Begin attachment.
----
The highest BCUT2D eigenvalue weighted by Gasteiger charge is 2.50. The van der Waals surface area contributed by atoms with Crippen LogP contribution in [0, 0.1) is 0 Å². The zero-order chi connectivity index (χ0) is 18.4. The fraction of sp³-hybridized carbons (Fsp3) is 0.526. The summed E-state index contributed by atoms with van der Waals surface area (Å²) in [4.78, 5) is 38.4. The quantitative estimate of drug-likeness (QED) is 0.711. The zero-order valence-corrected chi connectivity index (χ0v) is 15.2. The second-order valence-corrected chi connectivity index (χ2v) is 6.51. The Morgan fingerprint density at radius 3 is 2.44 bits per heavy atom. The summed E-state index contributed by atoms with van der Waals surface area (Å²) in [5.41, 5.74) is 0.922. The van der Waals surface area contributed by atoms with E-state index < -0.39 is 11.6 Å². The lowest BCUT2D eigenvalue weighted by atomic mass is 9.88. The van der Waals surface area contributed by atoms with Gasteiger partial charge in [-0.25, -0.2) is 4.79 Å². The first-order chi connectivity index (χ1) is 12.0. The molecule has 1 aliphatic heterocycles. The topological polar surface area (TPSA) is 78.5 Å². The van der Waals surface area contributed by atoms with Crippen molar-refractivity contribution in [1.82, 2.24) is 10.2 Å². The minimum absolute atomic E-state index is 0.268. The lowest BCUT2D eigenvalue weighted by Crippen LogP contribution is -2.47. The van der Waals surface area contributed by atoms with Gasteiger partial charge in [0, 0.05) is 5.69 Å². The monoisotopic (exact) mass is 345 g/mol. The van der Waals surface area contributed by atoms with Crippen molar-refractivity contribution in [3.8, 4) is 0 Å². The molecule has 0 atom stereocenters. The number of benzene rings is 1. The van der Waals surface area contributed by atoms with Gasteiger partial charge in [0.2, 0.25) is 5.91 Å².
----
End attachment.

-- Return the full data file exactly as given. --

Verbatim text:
The highest BCUT2D eigenvalue weighted by Gasteiger charge is 2.50. The van der Waals surface area contributed by atoms with Crippen LogP contribution in [0, 0.1) is 0 Å². The zero-order chi connectivity index (χ0) is 18.4. The fraction of sp³-hybridized carbons (Fsp3) is 0.526. The summed E-state index contributed by atoms with van der Waals surface area (Å²) in [4.78, 5) is 38.4. The quantitative estimate of drug-likeness (QED) is 0.711. The zero-order valence-corrected chi connectivity index (χ0v) is 15.2. The second-order valence-corrected chi connectivity index (χ2v) is 6.51. The Morgan fingerprint density at radius 3 is 2.44 bits per heavy atom. The summed E-state index contributed by atoms with van der Waals surface area (Å²) in [5.41, 5.74) is 0.922. The van der Waals surface area contributed by atoms with E-state index < -0.39 is 11.6 Å². The lowest BCUT2D eigenvalue weighted by atomic mass is 9.88. The van der Waals surface area contributed by atoms with Gasteiger partial charge in [-0.25, -0.2) is 4.79 Å². The first-order chi connectivity index (χ1) is 12.0. The molecule has 1 aliphatic heterocycles. The topological polar surface area (TPSA) is 78.5 Å². The van der Waals surface area contributed by atoms with Crippen molar-refractivity contribution in [1.82, 2.24) is 10.2 Å². The minimum absolute atomic E-state index is 0.268. The lowest BCUT2D eigenvalue weighted by Crippen LogP contribution is -2.47. The van der Waals surface area contributed by atoms with Gasteiger partial charge in [0, 0.05) is 5.69 Å². The monoisotopic (exact) mass is 345 g/mol. The van der Waals surface area contributed by atoms with Crippen molar-refractivity contribution in [3.8, 4) is 0 Å². The molecule has 0 atom stereocenters. The number of benzene rings is 1. The van der Waals surface area contributed by atoms with Gasteiger partial charge in [0.2, 0.25) is 5.91 Å².